Recently, the California Court of Appeals issued a ruling on a case in which an ex-wife appealed a Los Angeles trial court’s decision to deny her a permanent renewal of her domestic violence restraining order against her ex-husband.
Baldwin Eneaji v. Pamela Chimezi Ubboe
Baldwin Eneaji and Pamela Chimezi Ubboe were going through a divorce case in Los Angeles County Superior Court. During these proceedings, Ubboe requested a domestic violence restraining order against her ex-husband. In her request, the ex-wife alleged that her ex-husband had a long history of verbal and physical abuse during their seven-year marriage. She detailed many occurrences where her ex-husband would become angry with her, throw her against a wall, slap or punch her, and even threaten to kill her.
The court ordered a three-year restraining order against Eneaji requiring him to stay at least 100 yards away from his ex-wife, her home, job and vehicle as well as to not abuse, threaten or harass her in any way.
After three years had passed, the ex-wife requested a permanent renewal of the restraining order. In her renewal request, she cited her continued fear of her ex-husband. Additionally, she stated that during the past three years, her ex-husband would attempt to communicate with her, violating the restraining order. On one occasion, the ex-husband saw her at a store, tried to get her to come to him, and he waited outside of the store to talk to her.
The court denied Ubboe’s request because the court felt that she did not show that she had a “reasonable apprehension of future physical abuse” from her ex-husband.
The trial court explained that because nothing happened during the three years the restraining order was in effect, and there was only one instance where the ex-husband spoke to her at a store, this was not enough to show that Ubboe had a reasonable fear of future physical abuse. She immediately sought an appeal with the California Court of Appeals.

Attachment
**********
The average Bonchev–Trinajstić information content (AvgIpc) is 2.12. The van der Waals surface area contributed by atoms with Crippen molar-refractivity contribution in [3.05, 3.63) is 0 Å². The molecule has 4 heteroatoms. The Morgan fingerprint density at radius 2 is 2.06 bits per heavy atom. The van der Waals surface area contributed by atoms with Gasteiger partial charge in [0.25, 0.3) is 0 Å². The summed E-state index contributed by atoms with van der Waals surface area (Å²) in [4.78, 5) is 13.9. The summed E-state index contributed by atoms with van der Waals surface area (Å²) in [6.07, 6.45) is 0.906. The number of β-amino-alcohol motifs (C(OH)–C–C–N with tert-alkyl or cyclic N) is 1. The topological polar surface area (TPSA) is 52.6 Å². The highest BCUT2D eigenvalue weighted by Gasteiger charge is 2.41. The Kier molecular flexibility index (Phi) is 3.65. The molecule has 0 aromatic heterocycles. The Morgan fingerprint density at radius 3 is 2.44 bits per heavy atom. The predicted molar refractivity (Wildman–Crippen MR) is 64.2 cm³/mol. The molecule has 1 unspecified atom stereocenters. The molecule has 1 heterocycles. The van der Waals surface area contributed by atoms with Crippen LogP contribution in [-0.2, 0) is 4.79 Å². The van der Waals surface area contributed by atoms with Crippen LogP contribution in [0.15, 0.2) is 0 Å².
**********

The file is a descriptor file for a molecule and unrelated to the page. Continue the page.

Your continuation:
The Court of Appeal’s Decision
The Court of Appeals held that the court’s denial of the renewal request was erroneous.
First, the Court of Appeals found that the trial court was mistaken in denying the renewal request on the grounds that nothing happened during the three years the restraining order was in effect. For a permanent renewal of a domestic violence restraining order, California law does not require showing that actual acts of abuse occurred (California Family Code Section 6345(a)).
Second, the court held it was wrong of the trial court to require the woman to show she had a reasonable apprehension of future physical abuse from her ex-husband. The court held that only a reasonable fear or apprehension of future abuse was needed, whether it involves a fear of physical abuse, harassment, stalking or other abuse (Ritchie v. Konrad (2004) 115 Cal.App.4th 1275, 1290; and California Family Code Sections 6203 and 6320).
What Does this Decision Mean for Your Family Law Case?
The decision by the Court of the Appeals makes it easier to obtain a permanent domestic violence restraining order in all future divorce cases. If a restraining order is being filed against you, your best—and possibly only—way to make sure it doesn’t affect you for the rest of your life is to hire an experienced family law attorney right away to prevent the restraining order request from being granted.
Call the Family Law Attorneys at Wallin & Klarich Today
If you are involved in a divorce or family law case, it is crucial that you speak to an experienced family law attorney immediately. At Wallin & Klarich, our skilled attorneys have over 30 years of experience successfully handling family law matters. Our attorneys will fight to get you the best possible outcome in your case.
With offices in Los Angeles, Sherman Oaks, Torrance, Tustin, San Diego, Riverside, San Bernardino, Ventura, West Covina, and Victorville, there is an experienced Wallin & Klarich family law attorney near you no matter where you work or live.
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